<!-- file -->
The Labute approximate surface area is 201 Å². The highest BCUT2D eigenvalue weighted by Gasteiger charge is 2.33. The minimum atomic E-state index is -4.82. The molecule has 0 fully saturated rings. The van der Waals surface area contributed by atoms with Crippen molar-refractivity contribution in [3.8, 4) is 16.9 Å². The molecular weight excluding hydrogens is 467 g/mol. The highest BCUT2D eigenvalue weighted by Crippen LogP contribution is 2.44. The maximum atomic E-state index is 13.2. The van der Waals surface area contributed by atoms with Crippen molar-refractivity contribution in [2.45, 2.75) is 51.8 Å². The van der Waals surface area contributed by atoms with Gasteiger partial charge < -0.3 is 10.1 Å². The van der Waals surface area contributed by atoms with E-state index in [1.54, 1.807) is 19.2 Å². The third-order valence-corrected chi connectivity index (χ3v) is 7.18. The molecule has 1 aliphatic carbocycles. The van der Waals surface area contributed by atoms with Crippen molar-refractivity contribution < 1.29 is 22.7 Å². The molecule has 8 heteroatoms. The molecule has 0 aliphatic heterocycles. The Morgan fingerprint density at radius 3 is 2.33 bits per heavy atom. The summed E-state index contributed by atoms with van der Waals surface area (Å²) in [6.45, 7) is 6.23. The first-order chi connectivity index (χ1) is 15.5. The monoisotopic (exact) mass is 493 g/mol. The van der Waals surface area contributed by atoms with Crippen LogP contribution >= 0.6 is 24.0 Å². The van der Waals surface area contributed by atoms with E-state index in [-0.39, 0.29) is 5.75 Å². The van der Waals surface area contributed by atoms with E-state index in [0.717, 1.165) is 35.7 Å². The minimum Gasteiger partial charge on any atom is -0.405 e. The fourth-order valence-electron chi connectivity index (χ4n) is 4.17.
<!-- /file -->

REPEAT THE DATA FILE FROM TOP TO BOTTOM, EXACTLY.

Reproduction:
The Labute approximate surface area is 201 Å². The highest BCUT2D eigenvalue weighted by Gasteiger charge is 2.33. The minimum atomic E-state index is -4.82. The molecule has 0 fully saturated rings. The van der Waals surface area contributed by atoms with Crippen molar-refractivity contribution in [3.8, 4) is 16.9 Å². The molecular weight excluding hydrogens is 467 g/mol. The highest BCUT2D eigenvalue weighted by Crippen LogP contribution is 2.44. The maximum atomic E-state index is 13.2. The van der Waals surface area contributed by atoms with Crippen molar-refractivity contribution in [2.45, 2.75) is 51.8 Å². The van der Waals surface area contributed by atoms with Gasteiger partial charge < -0.3 is 10.1 Å². The van der Waals surface area contributed by atoms with E-state index in [1.54, 1.807) is 19.2 Å². The third-order valence-corrected chi connectivity index (χ3v) is 7.18. The molecule has 1 aliphatic carbocycles. The van der Waals surface area contributed by atoms with Crippen molar-refractivity contribution < 1.29 is 22.7 Å². The molecule has 8 heteroatoms. The molecule has 0 aliphatic heterocycles. The Morgan fingerprint density at radius 3 is 2.33 bits per heavy atom. The summed E-state index contributed by atoms with van der Waals surface area (Å²) in [6.45, 7) is 6.23. The first-order chi connectivity index (χ1) is 15.5. The monoisotopic (exact) mass is 493 g/mol. The van der Waals surface area contributed by atoms with Crippen LogP contribution >= 0.6 is 24.0 Å². The van der Waals surface area contributed by atoms with E-state index in [-0.39, 0.29) is 5.75 Å². The van der Waals surface area contributed by atoms with E-state index in [0.717, 1.165) is 35.7 Å². The minimum Gasteiger partial charge on any atom is -0.405 e. The fourth-order valence-electron chi connectivity index (χ4n) is 4.17.